All parties to the conflict must pay greater attention to this problem of rape. Given the frequency of sexual attacks, rape has become commonplace. The individuals responsible act with impunity and are rarely punished. At the same time, very few victims file charges because they are afraid of reprisals.
MSF in Tari provides medical and psychological help for persons who have survived rape. Rape is a crime that affects many aspects of human life; it is a medical emergency, it is a psychological trauma and it has deep consequences on both family and societal level.
We are extremely concerned about the fate of civilians in this area—normal people who have nothing to do with the conflict and who bear the brunt of a recent increase in violence and insecurity in this part of eastern DRC.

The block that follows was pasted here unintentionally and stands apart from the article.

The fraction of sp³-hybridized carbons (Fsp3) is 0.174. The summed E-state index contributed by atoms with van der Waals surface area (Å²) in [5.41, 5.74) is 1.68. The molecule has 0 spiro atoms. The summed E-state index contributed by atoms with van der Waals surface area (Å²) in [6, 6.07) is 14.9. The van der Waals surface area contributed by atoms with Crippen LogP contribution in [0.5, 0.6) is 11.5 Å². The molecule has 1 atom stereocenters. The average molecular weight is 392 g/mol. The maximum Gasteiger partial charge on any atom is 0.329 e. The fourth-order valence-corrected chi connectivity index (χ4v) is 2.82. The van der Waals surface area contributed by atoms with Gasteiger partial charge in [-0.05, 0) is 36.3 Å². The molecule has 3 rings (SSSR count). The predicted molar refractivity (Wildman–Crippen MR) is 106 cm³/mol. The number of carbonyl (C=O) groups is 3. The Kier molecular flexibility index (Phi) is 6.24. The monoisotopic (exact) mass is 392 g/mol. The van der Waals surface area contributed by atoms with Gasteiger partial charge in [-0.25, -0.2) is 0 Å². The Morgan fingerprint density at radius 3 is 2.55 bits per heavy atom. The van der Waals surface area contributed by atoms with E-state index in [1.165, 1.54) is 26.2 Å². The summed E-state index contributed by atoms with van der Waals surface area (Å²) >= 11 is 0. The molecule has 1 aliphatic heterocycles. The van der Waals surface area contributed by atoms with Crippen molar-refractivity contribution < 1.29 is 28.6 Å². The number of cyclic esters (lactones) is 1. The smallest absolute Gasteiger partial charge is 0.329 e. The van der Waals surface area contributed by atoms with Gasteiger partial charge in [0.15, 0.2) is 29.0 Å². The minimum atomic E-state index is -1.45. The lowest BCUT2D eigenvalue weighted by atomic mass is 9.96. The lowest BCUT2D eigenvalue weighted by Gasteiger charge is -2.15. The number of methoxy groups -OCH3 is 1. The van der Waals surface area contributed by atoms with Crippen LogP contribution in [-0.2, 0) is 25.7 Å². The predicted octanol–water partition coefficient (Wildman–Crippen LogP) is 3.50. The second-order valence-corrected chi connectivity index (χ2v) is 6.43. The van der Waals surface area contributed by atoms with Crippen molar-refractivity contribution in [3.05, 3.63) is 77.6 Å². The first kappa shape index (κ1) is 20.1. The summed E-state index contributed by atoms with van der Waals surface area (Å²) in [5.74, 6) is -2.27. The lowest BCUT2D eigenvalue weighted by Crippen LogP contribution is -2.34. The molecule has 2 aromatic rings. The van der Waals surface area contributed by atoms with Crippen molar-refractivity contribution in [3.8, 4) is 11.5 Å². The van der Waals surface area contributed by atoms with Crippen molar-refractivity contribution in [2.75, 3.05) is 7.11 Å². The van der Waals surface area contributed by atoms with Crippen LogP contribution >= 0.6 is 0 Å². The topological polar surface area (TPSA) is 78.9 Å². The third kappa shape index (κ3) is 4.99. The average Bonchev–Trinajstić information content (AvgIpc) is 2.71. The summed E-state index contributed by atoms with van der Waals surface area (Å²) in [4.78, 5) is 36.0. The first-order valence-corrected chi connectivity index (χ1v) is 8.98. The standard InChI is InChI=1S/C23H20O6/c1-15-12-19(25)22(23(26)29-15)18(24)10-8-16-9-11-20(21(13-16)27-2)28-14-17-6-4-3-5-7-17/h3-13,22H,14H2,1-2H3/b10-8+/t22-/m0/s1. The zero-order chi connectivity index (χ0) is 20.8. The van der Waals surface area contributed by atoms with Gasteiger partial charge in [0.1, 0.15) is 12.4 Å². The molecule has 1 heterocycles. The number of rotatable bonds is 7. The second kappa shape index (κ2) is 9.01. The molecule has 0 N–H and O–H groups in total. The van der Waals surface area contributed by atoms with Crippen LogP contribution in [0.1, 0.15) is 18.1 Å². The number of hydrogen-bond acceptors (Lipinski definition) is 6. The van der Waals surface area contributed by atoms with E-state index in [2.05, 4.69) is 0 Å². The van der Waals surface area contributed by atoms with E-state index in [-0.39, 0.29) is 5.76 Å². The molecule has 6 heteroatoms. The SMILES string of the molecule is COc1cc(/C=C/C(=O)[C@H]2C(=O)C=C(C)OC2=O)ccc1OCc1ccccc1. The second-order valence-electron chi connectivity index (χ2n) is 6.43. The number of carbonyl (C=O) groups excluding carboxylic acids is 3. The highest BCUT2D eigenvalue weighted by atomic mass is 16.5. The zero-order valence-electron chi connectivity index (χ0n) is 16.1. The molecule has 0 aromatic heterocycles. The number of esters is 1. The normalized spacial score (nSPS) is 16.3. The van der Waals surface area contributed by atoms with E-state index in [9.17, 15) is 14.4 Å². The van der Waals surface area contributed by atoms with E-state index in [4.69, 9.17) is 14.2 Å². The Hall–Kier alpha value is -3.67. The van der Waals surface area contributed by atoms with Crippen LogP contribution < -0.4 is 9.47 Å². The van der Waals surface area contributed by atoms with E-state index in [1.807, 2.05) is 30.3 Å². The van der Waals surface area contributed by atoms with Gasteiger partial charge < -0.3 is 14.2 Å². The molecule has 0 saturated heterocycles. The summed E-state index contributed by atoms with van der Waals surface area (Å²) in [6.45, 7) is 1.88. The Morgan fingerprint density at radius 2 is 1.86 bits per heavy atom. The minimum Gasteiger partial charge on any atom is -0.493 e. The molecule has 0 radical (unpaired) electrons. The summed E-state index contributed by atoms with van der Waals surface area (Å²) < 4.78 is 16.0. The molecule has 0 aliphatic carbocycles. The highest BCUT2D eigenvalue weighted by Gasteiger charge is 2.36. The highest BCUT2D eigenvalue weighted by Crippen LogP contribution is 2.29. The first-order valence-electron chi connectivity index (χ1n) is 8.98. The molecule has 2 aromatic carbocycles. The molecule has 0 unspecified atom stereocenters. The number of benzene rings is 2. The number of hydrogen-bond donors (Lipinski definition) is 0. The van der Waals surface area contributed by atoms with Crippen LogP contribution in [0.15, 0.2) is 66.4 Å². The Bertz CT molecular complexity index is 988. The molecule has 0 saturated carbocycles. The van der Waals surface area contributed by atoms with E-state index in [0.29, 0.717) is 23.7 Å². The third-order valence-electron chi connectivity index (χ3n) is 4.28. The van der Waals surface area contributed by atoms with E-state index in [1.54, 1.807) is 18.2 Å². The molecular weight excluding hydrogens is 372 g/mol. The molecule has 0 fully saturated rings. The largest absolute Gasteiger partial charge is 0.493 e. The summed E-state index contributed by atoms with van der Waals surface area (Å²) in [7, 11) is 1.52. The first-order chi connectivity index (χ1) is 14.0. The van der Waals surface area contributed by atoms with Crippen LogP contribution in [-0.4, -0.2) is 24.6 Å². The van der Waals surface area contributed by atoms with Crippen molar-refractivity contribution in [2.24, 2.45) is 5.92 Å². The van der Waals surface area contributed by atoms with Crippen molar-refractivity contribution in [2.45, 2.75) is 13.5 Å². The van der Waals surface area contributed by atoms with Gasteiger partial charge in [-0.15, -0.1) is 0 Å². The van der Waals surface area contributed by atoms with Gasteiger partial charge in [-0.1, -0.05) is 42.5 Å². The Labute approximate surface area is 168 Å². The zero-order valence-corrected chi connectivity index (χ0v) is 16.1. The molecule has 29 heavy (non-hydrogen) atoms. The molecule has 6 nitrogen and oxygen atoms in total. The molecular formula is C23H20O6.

Doctors Without Borders/Médecins Sans Frontières (MSF) has provided specialized care to 53 women, men, and children who were raped in a series of incidents that occurred between January 19 and 21 in South Kivu Province in the east of the Democratic Republic of Congo (DRC).
Most of the rape survivors MSF treated yesterday said they were ambushed on January 19 around the village of Nakatete, as they returned from market. They told MSF they had been held hostage throughout the day, raped multiple times, and subjected to further degrading treatment. Patients ranged in age from 13 to 60. Women and girls had been separated from men and their clothes and belongings were stolen.
These new incidents of large scale rape come a few weeks after a mass rape on New Year’s Day in the Fizi region of South Kivu.
For years, civilians in eastern DRC have suffered sexual violence related to ongoing conflict. But MSF has not provided medical treatment for rape on this scale in South Kivu since 2004. In an already volatile context, MSF is witnessing a further deterioration of the situation, which is directly impacting the civilian population.